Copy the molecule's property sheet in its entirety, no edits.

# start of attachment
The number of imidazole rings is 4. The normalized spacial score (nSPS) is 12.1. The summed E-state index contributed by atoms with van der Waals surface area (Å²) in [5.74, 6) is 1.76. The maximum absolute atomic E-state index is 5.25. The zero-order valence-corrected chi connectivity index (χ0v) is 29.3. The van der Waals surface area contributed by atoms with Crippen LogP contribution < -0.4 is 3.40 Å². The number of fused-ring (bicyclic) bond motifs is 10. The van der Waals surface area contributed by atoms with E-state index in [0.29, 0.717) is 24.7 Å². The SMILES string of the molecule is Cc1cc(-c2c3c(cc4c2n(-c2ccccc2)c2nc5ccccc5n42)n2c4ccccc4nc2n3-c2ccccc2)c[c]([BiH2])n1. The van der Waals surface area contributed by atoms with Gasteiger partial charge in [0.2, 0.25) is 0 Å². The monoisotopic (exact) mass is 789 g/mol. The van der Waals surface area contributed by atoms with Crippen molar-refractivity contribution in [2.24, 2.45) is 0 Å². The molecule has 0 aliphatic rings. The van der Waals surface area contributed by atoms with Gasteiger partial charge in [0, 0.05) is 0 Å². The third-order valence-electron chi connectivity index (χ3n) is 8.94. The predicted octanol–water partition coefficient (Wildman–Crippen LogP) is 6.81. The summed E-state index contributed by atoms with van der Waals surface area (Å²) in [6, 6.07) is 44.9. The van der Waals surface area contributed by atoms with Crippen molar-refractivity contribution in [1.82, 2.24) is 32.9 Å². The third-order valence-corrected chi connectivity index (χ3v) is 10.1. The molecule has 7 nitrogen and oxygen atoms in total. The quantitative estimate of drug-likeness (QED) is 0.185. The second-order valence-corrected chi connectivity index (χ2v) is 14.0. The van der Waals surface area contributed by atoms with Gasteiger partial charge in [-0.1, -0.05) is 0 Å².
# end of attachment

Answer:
The number of imidazole rings is 4. The normalized spacial score (nSPS) is 12.1. The summed E-state index contributed by atoms with van der Waals surface area (Å²) in [5.74, 6) is 1.76. The maximum absolute atomic E-state index is 5.25. The zero-order valence-corrected chi connectivity index (χ0v) is 29.3. The van der Waals surface area contributed by atoms with Crippen LogP contribution < -0.4 is 3.40 Å². The number of fused-ring (bicyclic) bond motifs is 10. The van der Waals surface area contributed by atoms with E-state index in [0.29, 0.717) is 24.7 Å². The SMILES string of the molecule is Cc1cc(-c2c3c(cc4c2n(-c2ccccc2)c2nc5ccccc5n42)n2c4ccccc4nc2n3-c2ccccc2)c[c]([BiH2])n1. The van der Waals surface area contributed by atoms with Gasteiger partial charge in [0.2, 0.25) is 0 Å². The monoisotopic (exact) mass is 789 g/mol. The van der Waals surface area contributed by atoms with Crippen molar-refractivity contribution in [2.24, 2.45) is 0 Å². The molecule has 0 aliphatic rings. The van der Waals surface area contributed by atoms with Gasteiger partial charge in [0, 0.05) is 0 Å². The third-order valence-electron chi connectivity index (χ3n) is 8.94. The predicted octanol–water partition coefficient (Wildman–Crippen LogP) is 6.81. The summed E-state index contributed by atoms with van der Waals surface area (Å²) in [6, 6.07) is 44.9. The van der Waals surface area contributed by atoms with Crippen molar-refractivity contribution in [1.82, 2.24) is 32.9 Å². The third-order valence-corrected chi connectivity index (χ3v) is 10.1. The molecule has 7 nitrogen and oxygen atoms in total. The quantitative estimate of drug-likeness (QED) is 0.185. The second-order valence-corrected chi connectivity index (χ2v) is 14.0. The van der Waals surface area contributed by atoms with Gasteiger partial charge in [-0.1, -0.05) is 0 Å².